Our first instance of a misbehaving monk occurred while Hugh was still abbot of Bury St Edmunds. Abbot Hugh was not very good at his job when it came to maintaining the abbey’s finances. (He was also not very good at his job in other regards, but that’s not relevant to this story.) As a result, the abbey was regularly borrowing money from both Christian and Jewish moneylenders so they could maintain the appearance of wealth. Part of maintaining appearances included fixing up the treasury building as it had fallen into disrepair.

The sacrist at the time, William, decided that he was going to get that building fixed no matter what. So William secretly made his way down to a Jewish moneylender named Benedict. William borrowed 40 marks with interest and apparently did not pay Benedict back because his debt rose to £100. It is important to note that during this time period, Jewish people were under the king’s protection. Any debts owed to that person became a debt to the king when they died. Needless to say, the king was very invested in knowing who wasn’t paying up. So when William didn’t pay his debt, Benedict went to the abbey with a letter from the king.

Up until now, William had managed to keep his borrowing a secret from everyone. But when royal letters arrive, secrets do not stay secrets for very long. Needless to say, Abbot Hugh was furious. He was so angry he basically threatened to fire William from being sacrist. However, one monk (Jocelin doesn’t name who) convinced Abbot Hugh not to fire William. In the end, the monastery borrowed another £400 from Benedict. It was supposed to be paid back in four years. (Spoiler alert: it was not and the debt increased.) £100 of it went to Abbot Hugh. Abbot Hugh also refused to use his seal on the paperwork for the bonds, so the monastery’s seal was used instead. It seems that he did this so he could pretend William’s increasingly growing debt wasn’t affiliated with him, despite the fact William was his monk and the money was going towards his monastery’s buildings!

***

While Abbot Hugh was in charge another incident happened. The king had gotten word that the abbey was being severely mismanaged and as a result, sent his almoner to see what was up. All the monks were called together and the prior flat out lied to the man about how everything was great, there were no problems, their only debts were small and don’t worry about it, everything is fine and dandy. The almoner was basically like, ‘okay.’ And left. Then later when the Archbishop came with a clerk, the monastery lied to them about how everything was fine and do not worry.

However, this didn’t sit right with Jocelin. He asked his novice master, Samson, why he wasn’t speaking the truth. After all, Jocelin was under the impression that Samson didn’t really care about getting a higher-up position in the monastery or afraid of any man. Well, it turns out that Samson was afraid of other men. In reply, he basically told Jocelin that snitches get stitches and unless he wanted to end up in exile like their last prior, two other monks, and himself, he should really keep his mouth shut. Samson knew from experience what happens to monks who speak out against their abbot for the greater good. And in his case, he was locked up in Castle Acre.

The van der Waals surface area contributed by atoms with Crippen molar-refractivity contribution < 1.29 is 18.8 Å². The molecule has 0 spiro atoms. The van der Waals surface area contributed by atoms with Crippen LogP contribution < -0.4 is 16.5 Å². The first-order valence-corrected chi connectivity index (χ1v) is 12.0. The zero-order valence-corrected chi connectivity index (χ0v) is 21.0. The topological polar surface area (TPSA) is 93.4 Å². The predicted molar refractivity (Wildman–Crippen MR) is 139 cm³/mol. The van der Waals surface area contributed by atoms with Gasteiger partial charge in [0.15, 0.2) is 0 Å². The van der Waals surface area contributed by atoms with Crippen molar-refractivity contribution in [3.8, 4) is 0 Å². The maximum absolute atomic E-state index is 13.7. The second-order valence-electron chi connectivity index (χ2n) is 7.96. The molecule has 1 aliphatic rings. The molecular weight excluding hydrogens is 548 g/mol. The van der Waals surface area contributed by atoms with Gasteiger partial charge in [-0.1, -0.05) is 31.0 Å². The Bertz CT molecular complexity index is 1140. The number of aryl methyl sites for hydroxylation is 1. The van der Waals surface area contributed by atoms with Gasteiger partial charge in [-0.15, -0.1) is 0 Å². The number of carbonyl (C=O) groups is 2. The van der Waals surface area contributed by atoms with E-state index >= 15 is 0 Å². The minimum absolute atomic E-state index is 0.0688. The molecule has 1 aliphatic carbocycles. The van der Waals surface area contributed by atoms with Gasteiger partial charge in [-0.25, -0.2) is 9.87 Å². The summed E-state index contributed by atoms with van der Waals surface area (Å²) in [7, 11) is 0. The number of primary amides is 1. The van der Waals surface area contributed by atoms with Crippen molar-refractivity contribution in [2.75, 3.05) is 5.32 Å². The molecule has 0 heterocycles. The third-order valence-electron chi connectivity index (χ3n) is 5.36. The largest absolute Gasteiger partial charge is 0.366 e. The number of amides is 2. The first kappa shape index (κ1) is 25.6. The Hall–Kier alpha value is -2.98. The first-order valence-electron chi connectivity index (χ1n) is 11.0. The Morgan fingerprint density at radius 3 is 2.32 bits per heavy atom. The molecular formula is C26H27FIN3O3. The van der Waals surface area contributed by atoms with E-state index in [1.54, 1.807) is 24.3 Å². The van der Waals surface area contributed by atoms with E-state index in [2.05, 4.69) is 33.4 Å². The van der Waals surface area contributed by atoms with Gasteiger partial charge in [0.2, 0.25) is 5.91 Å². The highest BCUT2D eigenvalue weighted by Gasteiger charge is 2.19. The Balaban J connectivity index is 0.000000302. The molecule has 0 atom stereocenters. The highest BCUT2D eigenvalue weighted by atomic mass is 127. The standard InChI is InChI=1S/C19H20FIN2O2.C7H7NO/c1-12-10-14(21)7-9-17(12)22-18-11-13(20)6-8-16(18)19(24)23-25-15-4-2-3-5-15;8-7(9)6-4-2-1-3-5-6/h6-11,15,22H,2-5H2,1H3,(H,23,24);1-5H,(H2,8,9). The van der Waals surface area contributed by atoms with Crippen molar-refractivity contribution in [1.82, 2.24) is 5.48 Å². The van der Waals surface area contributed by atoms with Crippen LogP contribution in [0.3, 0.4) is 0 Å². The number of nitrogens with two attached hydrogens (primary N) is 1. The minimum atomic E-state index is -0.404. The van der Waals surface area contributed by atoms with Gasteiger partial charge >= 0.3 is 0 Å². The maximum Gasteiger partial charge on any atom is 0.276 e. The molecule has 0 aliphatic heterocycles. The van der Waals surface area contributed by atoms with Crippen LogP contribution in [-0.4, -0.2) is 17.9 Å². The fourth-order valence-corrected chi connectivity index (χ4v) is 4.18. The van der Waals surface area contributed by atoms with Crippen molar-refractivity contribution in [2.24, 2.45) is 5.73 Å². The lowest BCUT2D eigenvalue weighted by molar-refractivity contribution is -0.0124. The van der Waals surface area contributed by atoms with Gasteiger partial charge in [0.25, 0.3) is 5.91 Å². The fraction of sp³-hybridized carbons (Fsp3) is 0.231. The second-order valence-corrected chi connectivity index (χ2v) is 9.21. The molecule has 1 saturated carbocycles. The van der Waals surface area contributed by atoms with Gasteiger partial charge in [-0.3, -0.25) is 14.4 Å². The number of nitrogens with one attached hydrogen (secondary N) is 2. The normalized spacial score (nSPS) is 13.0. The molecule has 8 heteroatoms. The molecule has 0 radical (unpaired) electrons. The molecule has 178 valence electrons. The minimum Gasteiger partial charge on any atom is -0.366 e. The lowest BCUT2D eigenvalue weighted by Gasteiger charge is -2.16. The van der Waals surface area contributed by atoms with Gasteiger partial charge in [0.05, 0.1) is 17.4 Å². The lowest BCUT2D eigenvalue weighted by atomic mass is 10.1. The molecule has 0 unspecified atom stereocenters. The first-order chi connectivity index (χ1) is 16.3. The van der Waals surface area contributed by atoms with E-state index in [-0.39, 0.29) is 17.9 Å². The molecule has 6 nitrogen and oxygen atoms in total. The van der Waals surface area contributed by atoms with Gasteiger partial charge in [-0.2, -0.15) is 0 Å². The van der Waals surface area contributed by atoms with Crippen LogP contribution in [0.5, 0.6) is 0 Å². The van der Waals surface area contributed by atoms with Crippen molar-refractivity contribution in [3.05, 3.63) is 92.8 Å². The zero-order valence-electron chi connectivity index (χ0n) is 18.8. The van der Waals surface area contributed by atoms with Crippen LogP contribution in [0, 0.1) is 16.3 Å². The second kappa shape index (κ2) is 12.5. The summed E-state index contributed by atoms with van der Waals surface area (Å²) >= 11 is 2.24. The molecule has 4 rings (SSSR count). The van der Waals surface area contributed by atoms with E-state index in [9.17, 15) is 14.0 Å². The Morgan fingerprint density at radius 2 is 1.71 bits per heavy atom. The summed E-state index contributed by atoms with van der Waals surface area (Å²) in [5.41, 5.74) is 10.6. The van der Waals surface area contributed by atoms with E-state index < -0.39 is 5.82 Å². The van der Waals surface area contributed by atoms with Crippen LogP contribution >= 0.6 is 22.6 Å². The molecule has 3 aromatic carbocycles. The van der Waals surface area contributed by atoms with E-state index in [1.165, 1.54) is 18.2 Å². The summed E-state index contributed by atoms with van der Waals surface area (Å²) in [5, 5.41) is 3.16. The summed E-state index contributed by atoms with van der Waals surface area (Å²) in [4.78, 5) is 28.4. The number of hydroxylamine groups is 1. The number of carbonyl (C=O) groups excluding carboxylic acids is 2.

***

Once again, this story of misbehaving monks started because one monk wouldn’t pay back his debts. The cellarer’s debt had risen to £60. Consequently, he was fired and replaced by a monk named Master Denis who did pay the debt. However before the old cellarer was replaced, Abbot Hugh ordered him to entertain all the guests whether or not he (Abbot Hugh) was actually at the monastery. Now, this might not sound like a big deal, but entertaining guests was the abbot’s job. So Abbot Hugh was shirking his duties onto someone else when he could have very well done them himself! (I assume if the abbot were off on a trip, the cellarer would be the one entertaining.)

Two days after Master Denis had become cellarer a few knights arrived at the Abbey of Bury St Edmunds. Despite the fact Abbot Hugh was home, the knights were taken to the guesthouse instead of the abbot’s quarters. The previous cellarer may have taken on this extra job, but Master Denis was having absolutely none of Abbot Hugh’s laziness. So he brought the knights to Abbot Hugh and basically told him off in front of the guests.

Master Denis told Abbot Hugh that they both knew he was deliberately avoiding his duties, he would not entertain the abbot’s guests, if he didn’t like that, then here were the cellarer’s keys because he was going to quit and Abbot Hugh could find another cellarer. Well, it seems like Abbot Hugh didn’t want to find another cellarer because from then on, he entertained all the guests whether he liked it or not!

***

While the Abbey of Bury St Edmunds was poorly run while Abbot Hugh was alive, things got worse after he died. So from late 1180 to 1182 the prior, Robert, was in charge until a new abbot could be elected. Even though Robert seemed to have good intentions, he was not meant to be a leader. (Based on Jocelin’s description of him, Robert kind of reminds me of Michael Scott from The Office.) Robert’s main goals were to keep everyone happy, avoid upsetting or angering anyone, and to make sure Bury St Edmunds maintained its hospitable reputation. In theory, these are good goals, but not in practice. As a result, the monastery’s obedientiaries went wild.